A Court of Mist and Fury by Sarah J. Maas | This sequel was in my Most Anticipated Releases of 2016 list and comes out finally on May 3, 2016. I actually just preordered it on Amazon today along with another book I’ve realized I need to own for my future studies. So I’m looking forward to reading it as soon as I can finish my reread of A Court of Thorns and Roses! I have a little bit of an idea of what will be happening in this book and I’m so excited!

A Gathering of Shadows by V.E. Schwab | I started trying to read this book in March, I believe, and had to set it down because I was just not that interested in reading it at the time. I don’t feel a desire to reread the first book before I get to this one, I just think that I need to be in the right mood to enjoy this book fully so I don’t want to force myself to read it prematurely. I am getting more and more excited to read it now though!

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This reimagining of The Arabian Nights blew me away.

The Wrath and the Dawn

I borrowed this book from my university library on a whim. This is an honest and spoiler-free review.

wrathdawn

Released: May 12, 2015
Pages: 395 pages (hardcover)
Theme(s): Destiny, choice, responsibility, duty, morality
Genre(s): YA/Magical Realism/Historical Fiction
Age Group: 13+

★★½

In a land ruled by a murderous boy-king, each dawn brings heartache to a new family. Khalid, the eighteen-year-old Caliph of Khorasan, is a monster. Each night he takes a new bride only to have a silk cord wrapped around her throat come morning. When sixteen-year-old Shahrzad’s dearest friend falls victim to Khalid, Shahrzad vows vengeance and volunteers to be his next bride. Shahrzad is determined not only to stay alive, but to end the caliph’s reign of terror once and for all.

Night after night, Shahrzad beguiles Khalid, weaving stories that enchant, ensuring her survival, though she knows each dawn could be her last. But something she never expected begins to happen: Khalid is nothing like what she’d imagined him to be. This monster is a boy with a tormented heart. Incredibly, Shahrzad finds herself falling in love. How is this possible? It’s an unforgivable betrayal. Still, Shahrzad has come to understand all is not as it seems in this palace of marble and stone. She resolves to uncover whatever secrets lurk and, despite her love, be ready to take Khalid’s life as retribution for the many lives he’s stolen. Can their love survive this world of stories and secrets?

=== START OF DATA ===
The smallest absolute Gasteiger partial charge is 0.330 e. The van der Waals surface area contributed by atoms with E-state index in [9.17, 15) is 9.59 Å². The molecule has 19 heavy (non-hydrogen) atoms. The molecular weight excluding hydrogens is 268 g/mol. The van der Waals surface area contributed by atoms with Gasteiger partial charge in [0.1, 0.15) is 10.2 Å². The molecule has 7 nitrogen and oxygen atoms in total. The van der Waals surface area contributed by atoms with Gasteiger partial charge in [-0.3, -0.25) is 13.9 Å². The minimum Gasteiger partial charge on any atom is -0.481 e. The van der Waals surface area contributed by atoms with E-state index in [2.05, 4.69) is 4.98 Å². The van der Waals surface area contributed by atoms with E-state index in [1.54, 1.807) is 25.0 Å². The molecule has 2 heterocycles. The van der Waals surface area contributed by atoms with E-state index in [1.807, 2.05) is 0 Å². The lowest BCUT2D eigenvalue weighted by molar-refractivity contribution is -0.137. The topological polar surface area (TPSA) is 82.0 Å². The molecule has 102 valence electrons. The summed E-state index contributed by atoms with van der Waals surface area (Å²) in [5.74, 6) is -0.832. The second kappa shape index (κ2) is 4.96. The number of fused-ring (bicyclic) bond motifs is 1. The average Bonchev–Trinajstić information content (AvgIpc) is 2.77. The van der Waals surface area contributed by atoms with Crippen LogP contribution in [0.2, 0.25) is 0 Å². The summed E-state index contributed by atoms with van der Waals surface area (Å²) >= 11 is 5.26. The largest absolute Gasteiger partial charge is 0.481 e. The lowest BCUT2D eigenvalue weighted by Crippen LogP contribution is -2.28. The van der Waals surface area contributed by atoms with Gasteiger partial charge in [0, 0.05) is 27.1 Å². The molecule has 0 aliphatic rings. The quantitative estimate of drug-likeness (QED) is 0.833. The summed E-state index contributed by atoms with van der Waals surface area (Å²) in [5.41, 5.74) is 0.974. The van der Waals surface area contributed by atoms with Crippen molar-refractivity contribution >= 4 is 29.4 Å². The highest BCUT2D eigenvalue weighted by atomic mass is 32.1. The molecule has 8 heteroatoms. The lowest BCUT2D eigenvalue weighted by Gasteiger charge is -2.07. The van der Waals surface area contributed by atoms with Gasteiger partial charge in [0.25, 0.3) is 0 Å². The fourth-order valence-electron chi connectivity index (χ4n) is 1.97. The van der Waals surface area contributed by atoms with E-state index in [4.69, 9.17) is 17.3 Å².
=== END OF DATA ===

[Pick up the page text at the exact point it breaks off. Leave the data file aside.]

Inspired by A Thousand and One Nights, The Wrath and the Dawn is a sumptuous and enthralling read from beginning to end.

My Thoughts

The Wrath and the Dawn is a book I did not expect to love as much as I did. I knew it would be a romance, but I’m always apprehensive about romances with a tricky power-dynamic, so I went into this story expecting a spoiled and ruthless king and a weak but brave girl who changes his heart. I had also read An Ember in the Ashes earlier this year, which has a similar middle eastern feel to it and that weak female protagonist, so those associations were enough to keep me from giving this book a chance. But I’m so glad I ultimately decided to pick up this book because it was nothing like An Ember in the Ashes!

This is a book that not only has a wealth of complex characters and breathtakingly magical world, but also an important message. The romance is just a one part of this book that serves to help the lovers change their assumptions and hope for a better future than the ones for which they believe they are destined. In other words, the romance of this book advances the character development and story and makes this book a treasure no one should want to miss!

Shahzrad 

One of my hesitations about reading books set in the middle east is that I will not like how the women are treated in their world. I do not like to read books where the female characters are unable to control their destinies, specifically because of their gender. It turns out I did not have to worry about this in The Wrath and the Dawn, as the women in this book were absolutely treasured by their families.

This story is about Shahzrad, or Shazi, who sets off to avenge the death of her best friend with the blessing–or at least the understanding–of her friends and family. But The Wrath and the Dawn is also about the lengths to which fathers will go to avenge their daughters. While their passion is clearly stomping out all reason, it is heartwarming nevertheless.

Khalid

I think the tendency in most books these days is for the “bad boy” characters to realize the errors of their previous ways be redeemed by love once they meet the “right girl”. And I get it; I certainly had this girlish fantasy at period of my life as I’m sure most girls do. But Khalid, it turns out, is not so bad we go into this novel thinking. It turns out he has a secret that the protagonist realizes she must be uncover in order to avenge her best friend and also save the boy she realizes she’s fallen in love with. This mystery is part of what made this book such a page-turner!

The storytelling is so enchanting.

In The Wrath and the Dawn, one of the inherent themes at work is the power of stories. In order to live to the next night at the beginning of this novel, Shazi engrosses the king in a story that she is careful not to let end so that he is forced to let her continue to live if he wishes to find out what happens next. I worried these storytelling sessions might grow boring, but they were actually really wonderful and I was sad when they ended! It makes sense why: because Shazi and Khalid become the center of their own story which is the true purpose of the novel.